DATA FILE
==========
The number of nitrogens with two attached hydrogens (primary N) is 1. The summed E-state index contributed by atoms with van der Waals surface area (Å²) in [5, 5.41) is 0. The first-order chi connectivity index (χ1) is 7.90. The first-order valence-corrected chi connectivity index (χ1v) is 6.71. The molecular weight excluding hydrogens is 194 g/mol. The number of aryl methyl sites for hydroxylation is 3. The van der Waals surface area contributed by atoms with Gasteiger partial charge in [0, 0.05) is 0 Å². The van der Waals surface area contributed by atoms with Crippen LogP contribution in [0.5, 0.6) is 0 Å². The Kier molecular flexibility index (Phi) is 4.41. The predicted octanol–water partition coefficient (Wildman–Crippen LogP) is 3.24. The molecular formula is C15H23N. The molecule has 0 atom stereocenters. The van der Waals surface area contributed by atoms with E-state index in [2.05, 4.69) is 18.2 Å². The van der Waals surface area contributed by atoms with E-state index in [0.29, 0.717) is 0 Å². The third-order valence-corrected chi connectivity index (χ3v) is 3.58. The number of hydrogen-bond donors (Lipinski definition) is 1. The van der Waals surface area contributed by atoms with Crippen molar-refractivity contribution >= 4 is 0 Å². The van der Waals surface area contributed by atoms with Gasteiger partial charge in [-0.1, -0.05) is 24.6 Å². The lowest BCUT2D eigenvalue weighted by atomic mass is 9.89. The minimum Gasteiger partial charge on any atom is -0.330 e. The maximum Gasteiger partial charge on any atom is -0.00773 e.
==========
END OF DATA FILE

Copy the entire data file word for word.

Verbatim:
The number of nitrogens with two attached hydrogens (primary N) is 1. The summed E-state index contributed by atoms with van der Waals surface area (Å²) in [5, 5.41) is 0. The first-order chi connectivity index (χ1) is 7.90. The first-order valence-corrected chi connectivity index (χ1v) is 6.71. The molecular weight excluding hydrogens is 194 g/mol. The number of aryl methyl sites for hydroxylation is 3. The van der Waals surface area contributed by atoms with Gasteiger partial charge in [0, 0.05) is 0 Å². The van der Waals surface area contributed by atoms with Crippen LogP contribution in [0.5, 0.6) is 0 Å². The Kier molecular flexibility index (Phi) is 4.41. The predicted octanol–water partition coefficient (Wildman–Crippen LogP) is 3.24. The molecular formula is C15H23N. The molecule has 0 atom stereocenters. The van der Waals surface area contributed by atoms with E-state index in [2.05, 4.69) is 18.2 Å². The van der Waals surface area contributed by atoms with E-state index in [0.29, 0.717) is 0 Å². The third-order valence-corrected chi connectivity index (χ3v) is 3.58. The number of hydrogen-bond donors (Lipinski definition) is 1. The van der Waals surface area contributed by atoms with Crippen molar-refractivity contribution >= 4 is 0 Å². The van der Waals surface area contributed by atoms with Gasteiger partial charge in [-0.1, -0.05) is 24.6 Å². The lowest BCUT2D eigenvalue weighted by atomic mass is 9.89. The minimum Gasteiger partial charge on any atom is -0.330 e. The maximum Gasteiger partial charge on any atom is -0.00773 e.